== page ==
The Power of Groups

Caitlin Magidson

Caitlin works with students and alumni in Washington DC as a transformational Career Coach. She provides guidance around self-exploration, job search strategy, and networking through individualized coaching and professional development courses.

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In a world full of screens, it can be easy to detach from others and work in an isolated environment. While one-on-one engagements seem socially more comfortable and perhaps less intimidating, research shows that interacting in groups can be extremely beneficial for overall health, wellness and productivity.

With the above in mind, this past semester, the Career Development Office provided unique coaching group sessions to students at the Baltimore and DC campuses. Groups brought students from various programs together to learn experientially and discuss various topics in career development. For example, a recent StrengthsQuest group included MS Finance, part-time MBA, MS Risk Management, and undergraduate students who had the chance to bounce ideas off one another. Students shared how their strengths would be beneficial in their field and illustrated how those skills could become part of their brand. Group survey data showed that all participants would recommend the group to other students, and that they came away with a better understanding of themselves after talking with other Carey students.

Similarly, an informational interview coaching group of 8 participants allowed students the opportunity to put into practice knowledge about informational interviews and report back on their experiences. Participants were guided by a Career Coach and the group was able to provide space to explore the process and share feedback and advice. A follow-up survey showed that students felt more capable of reaching out to others after discussing the interview process with the group.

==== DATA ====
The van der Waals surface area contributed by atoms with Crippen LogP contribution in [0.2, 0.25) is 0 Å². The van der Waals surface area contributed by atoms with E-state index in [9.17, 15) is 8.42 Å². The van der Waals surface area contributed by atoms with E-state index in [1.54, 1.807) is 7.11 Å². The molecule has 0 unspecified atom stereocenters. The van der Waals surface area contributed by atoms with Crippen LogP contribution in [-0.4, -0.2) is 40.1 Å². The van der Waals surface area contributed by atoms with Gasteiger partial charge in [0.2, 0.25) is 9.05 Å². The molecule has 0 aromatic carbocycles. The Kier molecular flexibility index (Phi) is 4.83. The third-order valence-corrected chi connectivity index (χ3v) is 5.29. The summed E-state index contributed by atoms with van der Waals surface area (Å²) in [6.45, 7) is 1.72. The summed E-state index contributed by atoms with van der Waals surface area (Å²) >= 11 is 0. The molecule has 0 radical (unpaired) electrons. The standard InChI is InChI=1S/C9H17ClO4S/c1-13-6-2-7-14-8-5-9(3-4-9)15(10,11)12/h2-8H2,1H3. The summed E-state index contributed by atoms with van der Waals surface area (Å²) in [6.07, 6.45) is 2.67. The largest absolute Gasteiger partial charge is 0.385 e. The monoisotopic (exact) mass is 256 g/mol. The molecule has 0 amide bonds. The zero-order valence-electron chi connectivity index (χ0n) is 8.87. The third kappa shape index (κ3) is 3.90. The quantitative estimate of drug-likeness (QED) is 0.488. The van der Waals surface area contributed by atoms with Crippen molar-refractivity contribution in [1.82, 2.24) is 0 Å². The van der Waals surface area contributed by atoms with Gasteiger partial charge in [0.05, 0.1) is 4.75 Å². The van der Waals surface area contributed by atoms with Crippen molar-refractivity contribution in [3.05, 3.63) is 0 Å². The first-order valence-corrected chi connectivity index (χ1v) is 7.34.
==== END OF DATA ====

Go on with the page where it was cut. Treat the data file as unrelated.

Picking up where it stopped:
Clearly, groups have value; in fact, working in groups fosters skills in communication, adaptability, and resilience. The Gallup Business Journal recently published a paper on The Real Disruptive Innovation in Education and “found that if graduates engaged in ‘experiential and deep learning’ during collegetaking part in internships, being active in extracurricular activities and with organizations, and completing a long-term projecttheir odds of being engaged at work doubled.” Coaching groups at Carey adhere to such advice and seek to facilitate deep learning and human connections, which not only boosts skills and mood, but increases the likelihood of being a great employee in the future.

In a culture that values independence and self-reliance, it is important to remember the value of building relationships and growing in groups.

Why Should You Consider Joining A Coaching Group?

  1. Groups provide members with a support network and foster opportunities for human connection.
  2. Groups provide a place to brainstorm and receive feedback on personal views.
  3. Groups provide a safe environment to practice communication skills, both speaking and listening.
  4. Groups provide a system for accountability when goals and structure govern the group.
  5. Groups are educational when facilitated by a trained professional who can serve as a guide.

Look out for spring 2015 coaching group offerings so you can develop personal skills and connect to other students in the Carey community. “Business with Humanity in Mind” starts with the lives of students; coaching groups allow students to be seen and heard as they grow personally and professionally at the Johns Hopkins Carey Business School.

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